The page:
Oil soars to record near US$146 amid concerns over hefty drop in US stockpiles, Iran conflict
The Associated Press
Oil briefly soared to a record near US$146 a barrel Thursday, but fell back after the European Central Bank held back from signaling further rate hikes and rising unemployment in the United States underlined the fragility of the economy there.
Earlier in the session, prices were lifted to new highs by concerns over a larger-than-expected drop in U.S. oil stockpiles, the threat of violent conflict with Iran and comments by Saudi Arabia’s oil minister suggesting his country had no immediate plans to boost production.
By the afternoon in Europe, light, sweet crude for August delivery was up 51 cents on the day to US$144.08 a barrel in electronic trading on the New York Mercantile Exchange. Earlier in the session, it rose as high as US$145.85 a barrel, a new trading record.
On Wednesday, the contract set a new closing record for floor trade at US$143.57 ” a full US$2.60 above the previous close.
The latest spike means a barrel of crude has gone up by more than 50 percent since the end of last year, when oil was going for US$96 a barrel.
In London, Brent crude futures rose to a trading record of US$146.69 a barrel on the ICE Futures exchange before retreating to US$144.68, up 42 cents.
The push above US$145 a barrel was seen as the last technical barrier to prices hitting US$150, in what analyst Olivier Jakob of Petromatrix in Switzerland called “the Morgan Stanley self fulfilling prophecy.”
In early June, a prediction by Morgan Stanley analyst Ole Slorer that oil prices could reach US$150 by the July 4 weekend caused the Nymex contract to jump nearly US$11 in a single day.
Thursday’s ECB decision to raise interest rates in the 15-nation euro zone by a quarter percentage point to 4.25 percent already had been priced in by the markets. Comments by ECB president Jean-Claude Trichet suggesting that further rate cuts ” also expected by the market ” were far from certain helped strengthen the dollar.
When the dollar weakens, it usually drives oil prices higher as investors turn to commodities as a hedge against a falling greenback.
After Trichet’s comments, the euro was trading at US$1.5754, down from 1.5885 on Wednesday. The U.S. currency also rose to 106.64 Japanese yen, from 106.01 yen the day before.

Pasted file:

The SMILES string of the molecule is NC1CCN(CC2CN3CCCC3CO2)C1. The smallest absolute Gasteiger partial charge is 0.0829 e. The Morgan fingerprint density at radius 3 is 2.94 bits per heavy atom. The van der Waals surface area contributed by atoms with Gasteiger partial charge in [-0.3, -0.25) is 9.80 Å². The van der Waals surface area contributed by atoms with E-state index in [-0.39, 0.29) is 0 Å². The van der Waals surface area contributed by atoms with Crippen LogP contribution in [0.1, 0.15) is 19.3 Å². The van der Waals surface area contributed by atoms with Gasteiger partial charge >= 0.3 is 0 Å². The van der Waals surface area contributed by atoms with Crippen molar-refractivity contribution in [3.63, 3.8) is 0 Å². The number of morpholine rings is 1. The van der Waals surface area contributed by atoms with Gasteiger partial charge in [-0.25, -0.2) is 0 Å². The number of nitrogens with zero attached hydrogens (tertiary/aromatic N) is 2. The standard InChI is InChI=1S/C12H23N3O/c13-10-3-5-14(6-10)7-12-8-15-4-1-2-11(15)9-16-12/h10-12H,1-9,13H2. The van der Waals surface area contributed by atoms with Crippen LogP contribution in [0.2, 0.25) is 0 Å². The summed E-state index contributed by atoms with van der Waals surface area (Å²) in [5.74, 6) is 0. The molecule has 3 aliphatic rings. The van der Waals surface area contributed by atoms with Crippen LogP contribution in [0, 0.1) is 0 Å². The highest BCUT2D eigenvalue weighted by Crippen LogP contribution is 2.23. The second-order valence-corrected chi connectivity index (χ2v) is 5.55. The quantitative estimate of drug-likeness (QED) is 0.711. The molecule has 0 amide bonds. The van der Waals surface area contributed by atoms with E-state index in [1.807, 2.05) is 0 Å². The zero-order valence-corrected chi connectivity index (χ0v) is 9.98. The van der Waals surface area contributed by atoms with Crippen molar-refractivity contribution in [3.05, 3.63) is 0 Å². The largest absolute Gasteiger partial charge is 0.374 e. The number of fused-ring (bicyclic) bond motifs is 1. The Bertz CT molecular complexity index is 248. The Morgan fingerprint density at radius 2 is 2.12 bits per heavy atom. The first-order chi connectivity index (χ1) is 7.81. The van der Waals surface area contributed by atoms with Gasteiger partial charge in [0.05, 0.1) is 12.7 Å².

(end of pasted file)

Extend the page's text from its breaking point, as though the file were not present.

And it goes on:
Speaking Thursday in Madrid, Saudi Arabia’s oil minister, Ali Naimi, left the door open for increased output, but said the kingdom’s oil customers were satisfied and that no production growth was planned for now.
The Energy Department’s Energy Information Administration said Wednesday crude oil supplies fell by 2 million barrels last week, or about 800,000 barrels more than analysts surveyed by the energy research firm Platts had predicted.
However, the report offered a mixed picture of energy use by the world’s thirstiest oil consumer. Gasoline supplies unexpectedly grew by a considerable amount, and demand continued to slide ” suggesting record fuel prices are prompting a shift in American driving habits.
Ongoing rhetoric about possible attacks on Iran, the world’s fourth-largest oil producer and OPEC’s second-largest exporter, also left the market jittery.
Traders are worried Tehran could try to halt shipments and seize control of the strategically important Strait of Hormuz if attacked by Israel or the United States. About 40 percent of the world’s tanker traffic passes through the Middle Eastern choke-point.
Iran’s foreign minister did not rule the possibility that Iran could try to restrict oil traffic in the strait if the country was attacked.
“In Iran we must defend our national security, our country and our revolutionary system and we will continue to do so,” Foreign Minister Manouchehr Mottaki said in an interview with The Associated Press in New York.
Mottaki said he does not believe Israel or the United States will attack, however, calling the prospect of another war in the Middle East “craziness.”
A senior U.S. military commander vowed to ensure that the strait remains open.
“We will not allow Iran to close it,” said Vice Adm. Kevin Cosgriff, commander of the 5th Fleet based in Bahrain, after talks with naval commanders of Persian Gulf countries in the United Arab Emirates.
The saber-rattling has left energy traders on edge as they try to ascertain the likelihood of a Middle East flare-up and the effect it could have on the world’s already tight supply of oil.
In other Nymex trading, heating oil futures added 0.3 cent to US$4.1062 a gallon (3.8 liters), while gasoline futures rose 1.96 cents to US$3.5690 a gallon. Natural gas futures gained 0.1 cent to US$13.39 per 1,000 cubic feet.
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